As the end of the school year approaches, it’s easy to get caught up in the crazy to-do lists of all the tasks that need to be accomplished. While there’s no doubt that the logistical details are important, equally important is the need to slow down, enjoy the end of the year activities, and savor the last remaining days and weeks with your students. Here are six ways to help you cross the finish line gracefully.
Be fully present.
You’ve invested a lot of time, care and effort into this unique group of individuals. As their teacher, you’ve seen them grow and change. Together you’ve celebrated their victories and guided them through their challenges. Saying goodbye (even to the rascally students who’ve driven you crazy all year!) is often the hardest part of the job.
Don’t let the year slip away without bringing some closure to these very important relationships. For soon you will miss the hugs and high fives, the way they make you smile, the sweet pictures and notes they create for you.
Slow down and listen carefully when your students have something to tell you, look them in the eye, wonder at their innocence, indulge in a little extra recess, read that extra story, plan some special end of the year activities or special outdoor activities, get messy! In short- enjoy them, celebrate them and love them!
And don’t forget, they are going to miss you too. So give extra smiles, love and words of affirmation.
Create memory books.
Spend time reminiscing with your students about their favorite parts of this school year. Take them back through the calendar and recall all the fun new things they learned. Take time to reflect on books they read, the games they played, and the projects they tackled. Remind them of special assemblies and events, field trips, and guest speakers. Discuss what they enjoyed most about specials such as art, pe, library and music, etc.
You can also have students create a memory book to record all their favorite things about their year with you. This End of the Year Memory Book is my favorite for PreK, Kindergarten, and First Grade students. There’s lots of page options and the writing spaces are little learner friendly. Also, most pages included differentiated options so you can pick what works best for your students.
Not only will reminiscing and making memory books be fun end of the year activities, they will make a cherished keepsake for your students and their parents too.
Say thank you.
We all know it truly takes a village to have a successful school year. As part of your end of the year activities, be sure to take time to thank those parents or staff members that have really gone the extra mile for you.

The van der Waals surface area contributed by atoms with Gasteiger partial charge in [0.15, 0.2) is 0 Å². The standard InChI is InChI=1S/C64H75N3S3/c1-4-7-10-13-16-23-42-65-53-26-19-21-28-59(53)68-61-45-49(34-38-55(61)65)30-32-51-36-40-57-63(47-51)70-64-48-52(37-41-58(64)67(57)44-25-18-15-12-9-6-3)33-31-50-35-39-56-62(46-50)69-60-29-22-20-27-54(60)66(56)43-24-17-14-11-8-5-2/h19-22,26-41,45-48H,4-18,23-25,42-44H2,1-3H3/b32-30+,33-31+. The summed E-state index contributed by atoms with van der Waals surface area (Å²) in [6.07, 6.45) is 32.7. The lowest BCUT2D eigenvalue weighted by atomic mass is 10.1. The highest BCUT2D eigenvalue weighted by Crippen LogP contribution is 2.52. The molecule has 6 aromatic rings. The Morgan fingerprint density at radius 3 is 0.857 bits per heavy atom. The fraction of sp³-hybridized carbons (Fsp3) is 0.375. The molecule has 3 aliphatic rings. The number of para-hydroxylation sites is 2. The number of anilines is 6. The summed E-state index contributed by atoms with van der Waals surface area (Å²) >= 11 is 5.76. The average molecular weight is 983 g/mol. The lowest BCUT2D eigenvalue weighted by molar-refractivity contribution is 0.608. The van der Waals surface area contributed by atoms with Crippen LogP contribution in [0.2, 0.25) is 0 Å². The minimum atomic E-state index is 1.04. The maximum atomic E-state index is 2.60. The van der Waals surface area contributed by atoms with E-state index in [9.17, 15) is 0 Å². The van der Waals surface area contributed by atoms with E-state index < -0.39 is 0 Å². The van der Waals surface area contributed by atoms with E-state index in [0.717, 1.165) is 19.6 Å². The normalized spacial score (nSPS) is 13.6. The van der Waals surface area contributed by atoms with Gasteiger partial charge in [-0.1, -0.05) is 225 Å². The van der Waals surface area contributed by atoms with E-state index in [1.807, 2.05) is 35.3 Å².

Remember those who have lightened your workload, been a support for you and your students, or helped in any way.
Even though most people don’t expect it, it’s lovely to be recognized and appreciated. No need to be extravagant- a simple card, a small potted plant or candle, or an inexpensive gift card will be more than plenty to show your gratitude.
Nurture your adult relationships.
Check in with your work besties and teammates. Remember, if you’re feeling the pressure, more than likely so is everyone else in the building.
Stop by for a quick morning conversation to start the day. Leave chocolate kisses on desks. Take the time to eat lunch together even though you may have a million other things to do. Or plan to meet for a quick drink or meal on a Friday after school.
Our relationships with our co-workers are integral to our daily happiness. Show your appreciation by checking in.
Pitch in and help each other out.
When it comes to end of the year cleanup, it’s a bummer to still be lugging boxes to your car when the rest of the staff is heading out for happy hour.
Pitch in and help each other out. In one of the schools I formerly worked at we had a motto: Nobody’s done until everybody’s done.
Sharing the workload sets the tone for next year and helps everyone to leave for summer on a positive note.
Reflect on the year.
This last step may have to wait until all is said and done, and you may need a week or two of doing nothing before tackling it. But it’s really important for your professional growth to take time to reflect on what went well this school year and think about ways you can improve next year.
For instance, maybe in a middle of a unit or teaching a skill this year you realized it would be much more effective to take a different approach. Or maybe you tried a new management technique and it worked great. Write it down now! At the same time, if something didn’t work well, write that down too.
Chances are if you leave it until it comes up next year, your recollection will be foggy. As the new school year approaches you can refer to your list and decide what to do again and what areas you want to tweak and improve upon.
Most importantly, don’t forget to acknowledge and congratulate yourself for all your successes. Gather up all those drawings and love notes you received and put them in a special place. Pat yourself on the back for a job well done.
The end of a year can be bittersweet. Most of us find ourselves excited for the freedom and relaxation of summer, but sad to say goodbye to the precious relationships we’ve invested in. Thus is the cyclical nature of our profession and part of what keeps it fresh and exciting.
But never lose sight on the difference you have made in those precious children that were entrusted to you for all these months. The work you do is important. And it matters. Every single day – even on the very last day.